View Article: PubMed Central - PubMed

Affiliation: Atlanta Research and Education Foundation, Decatur, Georgia, United States of America.

ABSTRACT
Currently, a number of assays measure Orthopoxvirus neutralization with serum from individuals, vaccinated against smallpox. In addition to the traditional plaque reduction neutralization test (PRNT), newer higher throughput assays are based on neutralization of recombinant vaccinia virus, expressing reporter genes such as β-galactosidase or green fluorescent protein. These methods could not be used to evaluate neutralization of variola virus, since genetic manipulations of this virus are prohibited by international agreements. Currently, PRNT is the assay of choice to measure neutralization of variola virus. However, PRNT assays are time consuming, labor intensive, and require considerable volume of serum sample for testing. Here, we describe the development of a high-throughput, cell-based imaging assay that can be used to measure neutralization, and characterize replication kinetics of various Orthopoxviruses, including variola, vaccinia, monkeypox, and cowpox.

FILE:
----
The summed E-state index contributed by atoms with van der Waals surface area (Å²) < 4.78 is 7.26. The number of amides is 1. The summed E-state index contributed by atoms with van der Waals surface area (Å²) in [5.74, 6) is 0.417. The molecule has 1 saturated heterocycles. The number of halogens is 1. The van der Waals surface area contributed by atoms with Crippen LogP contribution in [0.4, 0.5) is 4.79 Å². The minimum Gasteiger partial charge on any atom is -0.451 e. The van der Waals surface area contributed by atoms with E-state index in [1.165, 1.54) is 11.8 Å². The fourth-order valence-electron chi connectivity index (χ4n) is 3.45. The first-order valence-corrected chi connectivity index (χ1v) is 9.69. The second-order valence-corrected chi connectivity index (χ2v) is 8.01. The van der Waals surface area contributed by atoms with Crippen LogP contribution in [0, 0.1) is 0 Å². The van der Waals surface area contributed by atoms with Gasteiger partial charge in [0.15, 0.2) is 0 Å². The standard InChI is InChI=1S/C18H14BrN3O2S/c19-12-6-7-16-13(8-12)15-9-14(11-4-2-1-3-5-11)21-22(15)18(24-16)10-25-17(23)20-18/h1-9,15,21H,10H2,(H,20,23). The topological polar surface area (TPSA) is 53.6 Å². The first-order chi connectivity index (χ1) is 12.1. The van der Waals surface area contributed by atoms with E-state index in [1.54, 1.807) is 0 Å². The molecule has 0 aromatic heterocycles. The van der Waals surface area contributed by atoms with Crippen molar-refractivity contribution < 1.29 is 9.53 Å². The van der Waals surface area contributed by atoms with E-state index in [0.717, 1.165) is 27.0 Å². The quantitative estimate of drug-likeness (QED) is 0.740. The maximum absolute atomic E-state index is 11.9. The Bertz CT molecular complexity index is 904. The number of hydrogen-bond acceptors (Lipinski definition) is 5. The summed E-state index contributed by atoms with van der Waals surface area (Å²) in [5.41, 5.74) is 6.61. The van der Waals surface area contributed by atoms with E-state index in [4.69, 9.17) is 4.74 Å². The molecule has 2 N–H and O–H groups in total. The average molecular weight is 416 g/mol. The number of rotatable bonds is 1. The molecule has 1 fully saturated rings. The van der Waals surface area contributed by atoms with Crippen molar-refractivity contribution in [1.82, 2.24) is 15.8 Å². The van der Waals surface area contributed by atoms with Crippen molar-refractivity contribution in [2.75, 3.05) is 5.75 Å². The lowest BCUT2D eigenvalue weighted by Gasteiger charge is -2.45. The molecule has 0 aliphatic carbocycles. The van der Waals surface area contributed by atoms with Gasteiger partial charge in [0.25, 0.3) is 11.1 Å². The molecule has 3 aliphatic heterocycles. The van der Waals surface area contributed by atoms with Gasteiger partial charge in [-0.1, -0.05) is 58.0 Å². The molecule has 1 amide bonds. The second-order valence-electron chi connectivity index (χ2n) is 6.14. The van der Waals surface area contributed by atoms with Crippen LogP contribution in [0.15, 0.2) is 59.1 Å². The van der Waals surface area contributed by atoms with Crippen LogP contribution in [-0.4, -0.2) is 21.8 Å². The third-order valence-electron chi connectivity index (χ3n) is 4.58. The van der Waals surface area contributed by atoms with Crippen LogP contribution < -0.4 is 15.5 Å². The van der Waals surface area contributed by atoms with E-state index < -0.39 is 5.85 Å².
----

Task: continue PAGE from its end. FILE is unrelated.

No MeSH data available.


Related in: MedlinePlus